Mr Groves added that although part of his responsibility was to his shareholders, his main concern was in doing what was best for “kids and parents” and that his business was more than just his livelihood, but also “a labour of love”.

Related Articles

$600m for ABC Learning - By Christopher Webb, The Age
Reality and expectations in child care - The Age

Welfare Sector is "unnaccountable and paternalistic"

Dr Gary Johns

One could immediately sense the antagonism directed towards former Keating government minister Gary Johns as he stepped up to the lectern to give his views on the current state and possible future of the Human Services sector. Johns was well aware he wasn’t preaching to the converted and said he knew he was “in the can” with many delegates.

Unlike most at the forum, Gary Johns believed the new buzzword of being “holistic” smacked of paternalism and in fact hindered rather than helped people. NGO’s he felt, were unrepresentative, unaccountable and often more concerned with their professional advancement than actually helping people.

Dr Johns is presently consultant with ACIL Tasman, an independent body that advises corporate and government clients in social policy analysis and it is in the area of Aboriginal affairs where Johns believes the sector has got it wrong and continues to do so. The thinking in government and the welfare sector falls according to Johns, into the “romantic” and “realistic” camps. The former believing that existing programs are working and that funding needs to be increased to communities, and the latter, who are of the opinion that the individual behaviour of people needs to change and that government and NGO’s are better advised to focus their energies and resources in achieving this goal. Johns is very much a “realist”.

“We have spent a lot of time and money trying to help Aboriginal people and they are now radically disempowered because we do so much for them”.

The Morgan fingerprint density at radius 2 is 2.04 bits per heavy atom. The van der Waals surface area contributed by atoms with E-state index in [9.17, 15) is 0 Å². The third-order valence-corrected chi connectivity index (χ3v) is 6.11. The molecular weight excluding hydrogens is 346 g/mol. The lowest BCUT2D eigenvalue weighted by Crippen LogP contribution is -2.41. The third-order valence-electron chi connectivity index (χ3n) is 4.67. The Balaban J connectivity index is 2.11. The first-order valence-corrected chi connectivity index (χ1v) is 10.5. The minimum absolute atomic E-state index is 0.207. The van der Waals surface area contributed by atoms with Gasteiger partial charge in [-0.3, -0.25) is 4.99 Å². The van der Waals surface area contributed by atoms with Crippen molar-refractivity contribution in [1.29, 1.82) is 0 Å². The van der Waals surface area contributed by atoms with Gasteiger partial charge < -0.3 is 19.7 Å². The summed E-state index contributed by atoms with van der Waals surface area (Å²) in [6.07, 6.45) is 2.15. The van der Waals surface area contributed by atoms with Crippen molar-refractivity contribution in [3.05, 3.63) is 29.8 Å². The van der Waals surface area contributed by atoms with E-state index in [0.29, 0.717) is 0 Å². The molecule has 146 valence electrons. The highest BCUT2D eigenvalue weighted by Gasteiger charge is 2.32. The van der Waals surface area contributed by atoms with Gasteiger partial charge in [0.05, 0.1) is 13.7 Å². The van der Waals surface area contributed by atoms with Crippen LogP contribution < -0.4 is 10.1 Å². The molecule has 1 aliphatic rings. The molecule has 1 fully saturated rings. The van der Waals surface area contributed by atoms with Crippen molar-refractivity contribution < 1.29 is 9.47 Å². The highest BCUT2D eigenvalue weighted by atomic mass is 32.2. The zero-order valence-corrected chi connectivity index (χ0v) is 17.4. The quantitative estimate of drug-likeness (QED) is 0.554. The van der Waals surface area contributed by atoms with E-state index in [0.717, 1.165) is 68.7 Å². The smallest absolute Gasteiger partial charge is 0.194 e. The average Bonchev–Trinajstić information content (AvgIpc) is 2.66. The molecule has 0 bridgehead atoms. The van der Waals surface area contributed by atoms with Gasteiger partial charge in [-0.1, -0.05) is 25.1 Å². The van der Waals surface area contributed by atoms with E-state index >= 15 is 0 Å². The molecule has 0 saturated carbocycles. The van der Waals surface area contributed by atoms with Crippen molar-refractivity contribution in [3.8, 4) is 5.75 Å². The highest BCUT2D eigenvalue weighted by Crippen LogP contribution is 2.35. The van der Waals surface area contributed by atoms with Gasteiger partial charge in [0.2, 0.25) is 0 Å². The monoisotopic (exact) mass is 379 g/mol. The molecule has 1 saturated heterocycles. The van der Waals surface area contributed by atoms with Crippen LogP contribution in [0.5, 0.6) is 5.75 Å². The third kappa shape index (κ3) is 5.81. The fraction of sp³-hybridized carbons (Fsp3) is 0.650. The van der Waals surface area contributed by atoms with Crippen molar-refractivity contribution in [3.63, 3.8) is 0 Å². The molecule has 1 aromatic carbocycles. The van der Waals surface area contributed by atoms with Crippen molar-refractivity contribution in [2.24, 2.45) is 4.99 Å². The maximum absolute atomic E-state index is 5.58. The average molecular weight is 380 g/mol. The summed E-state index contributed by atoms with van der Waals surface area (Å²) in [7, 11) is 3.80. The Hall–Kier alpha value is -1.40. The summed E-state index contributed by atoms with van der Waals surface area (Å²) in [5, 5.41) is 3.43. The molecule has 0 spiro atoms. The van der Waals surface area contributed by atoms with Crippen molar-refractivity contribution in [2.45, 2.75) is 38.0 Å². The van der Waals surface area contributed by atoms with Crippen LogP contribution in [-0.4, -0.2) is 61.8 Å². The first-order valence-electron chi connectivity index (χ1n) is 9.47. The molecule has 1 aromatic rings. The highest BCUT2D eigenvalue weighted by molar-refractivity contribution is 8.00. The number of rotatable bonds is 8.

He added that the sector has separated them from their ability to help themselves and that those Aborigines who are doing well, don’t live the idealised life of the Aborigine (in the remote north), because those areas don’t provide a living.

“We (the sector) are all trying to do good, but it doesn’t always work out”.

Dr Johns was previously Head of an NGO Watch Unit, formed by the IPA, an independent, neo-liberal think tank. The IPA and other similar organisations, like The Centre for Independent Studies, are suspicious of the power of modern NGO’s and advocacy groups such as ACOSS. They believe these groups are politically motivated and have infiltrated government, yet are totally unaccountable to donors and benefit financially from their tax-free status. Johns agrees with this view.

“I think there are those out there (working in NGO’s), who are more concerned with writing policy than delivering outcomes for people in need”.

He also added that he was aware of the concern in the sector over the radical change in the way services were being delivered, but this must be tempered by the fact that the sector, over the past generation, has moved beyond mere lobbying to become, in many instances, official advisers to government, heavily funded from the public purse. .

“Your sector is being squeezed by both government and the market, but your values have infiltrated both of those sectors”.

Lynette Thornstensen

Johns also had a bone to pick with fellow panelist Lynette Thornstensen, Head of Community and Environment at Insurance Group IAG and their recently released report on climate change, ‘The Business Case for Early Action’. He believed that some corporations “just want to be loved” and that IAG was using the data on the greenhouse issue to scare people to take out insurance. In other words, IAG is using the cover of being a “good corporate citizen”, in order to win customers.

Overall, Johns felt the sector needed to become considerably more accountable to government and the public and what was urgently required were modals to ensure its transparency so that donors knew its money was going to those who needed it most, and not to prop up some bureaucratic machine.

Related Articles

When charity really means lobbyist, by Gary Johns: The Age